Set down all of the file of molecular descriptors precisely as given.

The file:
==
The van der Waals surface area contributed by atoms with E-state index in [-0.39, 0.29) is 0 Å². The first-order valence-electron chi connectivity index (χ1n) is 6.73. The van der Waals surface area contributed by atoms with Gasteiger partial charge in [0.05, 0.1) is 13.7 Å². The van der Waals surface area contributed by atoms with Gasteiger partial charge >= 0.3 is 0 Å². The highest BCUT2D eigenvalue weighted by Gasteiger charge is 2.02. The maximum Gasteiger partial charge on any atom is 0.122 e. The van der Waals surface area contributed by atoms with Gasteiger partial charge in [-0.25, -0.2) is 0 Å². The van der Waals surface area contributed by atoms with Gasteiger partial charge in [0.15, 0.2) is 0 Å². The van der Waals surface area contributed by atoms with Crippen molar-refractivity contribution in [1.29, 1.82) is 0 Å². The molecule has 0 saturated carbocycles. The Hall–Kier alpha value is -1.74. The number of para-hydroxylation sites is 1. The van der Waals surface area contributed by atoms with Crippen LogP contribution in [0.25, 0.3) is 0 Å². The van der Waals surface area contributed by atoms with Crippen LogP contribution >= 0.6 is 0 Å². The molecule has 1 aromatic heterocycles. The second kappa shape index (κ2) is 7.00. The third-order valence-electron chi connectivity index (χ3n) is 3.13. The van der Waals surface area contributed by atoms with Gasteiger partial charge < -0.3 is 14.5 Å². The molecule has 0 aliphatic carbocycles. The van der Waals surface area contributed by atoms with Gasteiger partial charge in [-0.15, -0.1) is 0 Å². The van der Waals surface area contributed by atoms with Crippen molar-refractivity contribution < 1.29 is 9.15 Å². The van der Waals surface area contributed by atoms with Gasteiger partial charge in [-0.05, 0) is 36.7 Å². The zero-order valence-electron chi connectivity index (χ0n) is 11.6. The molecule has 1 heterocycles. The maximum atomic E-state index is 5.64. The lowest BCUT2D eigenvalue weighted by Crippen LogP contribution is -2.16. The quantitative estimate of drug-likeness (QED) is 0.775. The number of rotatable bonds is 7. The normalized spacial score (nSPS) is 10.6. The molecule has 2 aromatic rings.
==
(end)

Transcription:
The van der Waals surface area contributed by atoms with E-state index in [-0.39, 0.29) is 0 Å². The first-order valence-electron chi connectivity index (χ1n) is 6.73. The van der Waals surface area contributed by atoms with Gasteiger partial charge in [0.05, 0.1) is 13.7 Å². The van der Waals surface area contributed by atoms with Gasteiger partial charge >= 0.3 is 0 Å². The highest BCUT2D eigenvalue weighted by Gasteiger charge is 2.02. The maximum Gasteiger partial charge on any atom is 0.122 e. The van der Waals surface area contributed by atoms with Gasteiger partial charge in [-0.25, -0.2) is 0 Å². The van der Waals surface area contributed by atoms with Gasteiger partial charge in [0.15, 0.2) is 0 Å². The van der Waals surface area contributed by atoms with Crippen molar-refractivity contribution in [1.29, 1.82) is 0 Å². The molecule has 0 saturated carbocycles. The Hall–Kier alpha value is -1.74. The number of para-hydroxylation sites is 1. The van der Waals surface area contributed by atoms with Crippen LogP contribution in [0.25, 0.3) is 0 Å². The van der Waals surface area contributed by atoms with Crippen LogP contribution >= 0.6 is 0 Å². The molecule has 1 aromatic heterocycles. The second kappa shape index (κ2) is 7.00. The third-order valence-electron chi connectivity index (χ3n) is 3.13. The van der Waals surface area contributed by atoms with Gasteiger partial charge < -0.3 is 14.5 Å². The molecule has 0 aliphatic carbocycles. The van der Waals surface area contributed by atoms with Gasteiger partial charge in [-0.15, -0.1) is 0 Å². The van der Waals surface area contributed by atoms with Crippen molar-refractivity contribution < 1.29 is 9.15 Å². The van der Waals surface area contributed by atoms with Gasteiger partial charge in [-0.05, 0) is 36.7 Å². The zero-order valence-electron chi connectivity index (χ0n) is 11.6. The molecule has 1 heterocycles. The maximum atomic E-state index is 5.64. The lowest BCUT2D eigenvalue weighted by Crippen LogP contribution is -2.16. The quantitative estimate of drug-likeness (QED) is 0.775. The number of rotatable bonds is 7. The normalized spacial score (nSPS) is 10.6. The molecule has 2 aromatic rings.